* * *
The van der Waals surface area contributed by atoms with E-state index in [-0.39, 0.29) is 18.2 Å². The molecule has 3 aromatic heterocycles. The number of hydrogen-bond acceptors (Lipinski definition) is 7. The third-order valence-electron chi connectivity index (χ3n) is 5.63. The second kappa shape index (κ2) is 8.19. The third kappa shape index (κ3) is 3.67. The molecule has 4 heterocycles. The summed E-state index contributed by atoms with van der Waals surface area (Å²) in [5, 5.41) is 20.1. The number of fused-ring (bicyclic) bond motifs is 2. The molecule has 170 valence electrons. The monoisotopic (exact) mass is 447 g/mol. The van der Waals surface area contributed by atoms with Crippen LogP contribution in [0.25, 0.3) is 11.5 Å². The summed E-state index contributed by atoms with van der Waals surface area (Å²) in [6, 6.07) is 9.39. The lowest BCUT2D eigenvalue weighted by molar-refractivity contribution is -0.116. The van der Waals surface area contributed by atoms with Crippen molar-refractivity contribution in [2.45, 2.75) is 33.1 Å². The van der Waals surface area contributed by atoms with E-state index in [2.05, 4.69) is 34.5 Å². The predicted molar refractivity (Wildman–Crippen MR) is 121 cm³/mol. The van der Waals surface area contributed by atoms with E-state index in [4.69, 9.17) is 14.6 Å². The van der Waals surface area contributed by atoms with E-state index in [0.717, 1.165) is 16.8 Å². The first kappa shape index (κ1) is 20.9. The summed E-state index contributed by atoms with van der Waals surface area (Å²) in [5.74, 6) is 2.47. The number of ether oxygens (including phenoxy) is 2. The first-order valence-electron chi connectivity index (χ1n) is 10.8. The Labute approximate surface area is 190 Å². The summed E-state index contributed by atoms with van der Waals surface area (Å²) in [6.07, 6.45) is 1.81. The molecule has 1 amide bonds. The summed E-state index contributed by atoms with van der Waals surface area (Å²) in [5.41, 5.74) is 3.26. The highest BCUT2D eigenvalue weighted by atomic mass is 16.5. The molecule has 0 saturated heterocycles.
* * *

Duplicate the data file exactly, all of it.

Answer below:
The van der Waals surface area contributed by atoms with E-state index in [-0.39, 0.29) is 18.2 Å². The molecule has 3 aromatic heterocycles. The number of hydrogen-bond acceptors (Lipinski definition) is 7. The third-order valence-electron chi connectivity index (χ3n) is 5.63. The second kappa shape index (κ2) is 8.19. The third kappa shape index (κ3) is 3.67. The molecule has 4 heterocycles. The summed E-state index contributed by atoms with van der Waals surface area (Å²) in [5, 5.41) is 20.1. The number of fused-ring (bicyclic) bond motifs is 2. The molecule has 170 valence electrons. The monoisotopic (exact) mass is 447 g/mol. The van der Waals surface area contributed by atoms with Crippen LogP contribution in [0.25, 0.3) is 11.5 Å². The summed E-state index contributed by atoms with van der Waals surface area (Å²) in [6, 6.07) is 9.39. The lowest BCUT2D eigenvalue weighted by molar-refractivity contribution is -0.116. The van der Waals surface area contributed by atoms with Crippen molar-refractivity contribution in [2.45, 2.75) is 33.1 Å². The van der Waals surface area contributed by atoms with E-state index in [2.05, 4.69) is 34.5 Å². The predicted molar refractivity (Wildman–Crippen MR) is 121 cm³/mol. The van der Waals surface area contributed by atoms with E-state index in [4.69, 9.17) is 14.6 Å². The van der Waals surface area contributed by atoms with E-state index in [0.717, 1.165) is 16.8 Å². The first kappa shape index (κ1) is 20.9. The summed E-state index contributed by atoms with van der Waals surface area (Å²) in [5.74, 6) is 2.47. The number of ether oxygens (including phenoxy) is 2. The first-order valence-electron chi connectivity index (χ1n) is 10.8. The Labute approximate surface area is 190 Å². The summed E-state index contributed by atoms with van der Waals surface area (Å²) in [6.07, 6.45) is 1.81. The molecule has 1 amide bonds. The summed E-state index contributed by atoms with van der Waals surface area (Å²) in [5.41, 5.74) is 3.26. The highest BCUT2D eigenvalue weighted by atomic mass is 16.5. The molecule has 0 saturated heterocycles.